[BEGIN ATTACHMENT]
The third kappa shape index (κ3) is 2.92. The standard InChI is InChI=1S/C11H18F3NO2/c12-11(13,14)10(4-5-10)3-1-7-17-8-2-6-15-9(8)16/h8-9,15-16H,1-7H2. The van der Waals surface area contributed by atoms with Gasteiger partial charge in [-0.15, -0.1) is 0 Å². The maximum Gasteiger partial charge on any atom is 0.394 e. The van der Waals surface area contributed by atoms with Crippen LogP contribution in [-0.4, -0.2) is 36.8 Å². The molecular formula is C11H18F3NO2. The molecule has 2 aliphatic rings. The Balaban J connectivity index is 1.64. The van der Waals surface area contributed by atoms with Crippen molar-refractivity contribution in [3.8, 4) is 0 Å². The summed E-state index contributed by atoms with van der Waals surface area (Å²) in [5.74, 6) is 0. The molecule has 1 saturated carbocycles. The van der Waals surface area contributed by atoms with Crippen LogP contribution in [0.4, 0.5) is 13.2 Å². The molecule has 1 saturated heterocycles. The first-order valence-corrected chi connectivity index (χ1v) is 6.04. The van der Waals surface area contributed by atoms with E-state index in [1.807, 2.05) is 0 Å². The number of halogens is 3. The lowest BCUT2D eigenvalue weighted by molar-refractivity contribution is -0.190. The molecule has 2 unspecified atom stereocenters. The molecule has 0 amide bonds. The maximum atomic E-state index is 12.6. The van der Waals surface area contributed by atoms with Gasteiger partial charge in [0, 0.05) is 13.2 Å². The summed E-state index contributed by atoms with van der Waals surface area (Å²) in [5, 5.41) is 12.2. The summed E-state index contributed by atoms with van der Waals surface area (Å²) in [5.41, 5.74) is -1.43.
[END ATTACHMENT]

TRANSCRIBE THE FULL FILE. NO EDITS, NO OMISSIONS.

The third kappa shape index (κ3) is 2.92. The standard InChI is InChI=1S/C11H18F3NO2/c12-11(13,14)10(4-5-10)3-1-7-17-8-2-6-15-9(8)16/h8-9,15-16H,1-7H2. The van der Waals surface area contributed by atoms with Gasteiger partial charge in [-0.15, -0.1) is 0 Å². The maximum Gasteiger partial charge on any atom is 0.394 e. The van der Waals surface area contributed by atoms with Crippen LogP contribution in [-0.4, -0.2) is 36.8 Å². The molecular formula is C11H18F3NO2. The molecule has 2 aliphatic rings. The Balaban J connectivity index is 1.64. The van der Waals surface area contributed by atoms with Crippen molar-refractivity contribution in [3.8, 4) is 0 Å². The summed E-state index contributed by atoms with van der Waals surface area (Å²) in [5.74, 6) is 0. The molecule has 1 saturated carbocycles. The van der Waals surface area contributed by atoms with Crippen LogP contribution in [0.4, 0.5) is 13.2 Å². The molecule has 1 saturated heterocycles. The first-order valence-corrected chi connectivity index (χ1v) is 6.04. The van der Waals surface area contributed by atoms with E-state index in [1.807, 2.05) is 0 Å². The number of halogens is 3. The lowest BCUT2D eigenvalue weighted by molar-refractivity contribution is -0.190. The molecule has 2 unspecified atom stereocenters. The molecule has 0 amide bonds. The maximum atomic E-state index is 12.6. The van der Waals surface area contributed by atoms with Gasteiger partial charge in [0, 0.05) is 13.2 Å². The summed E-state index contributed by atoms with van der Waals surface area (Å²) in [5, 5.41) is 12.2. The summed E-state index contributed by atoms with van der Waals surface area (Å²) in [5.41, 5.74) is -1.43.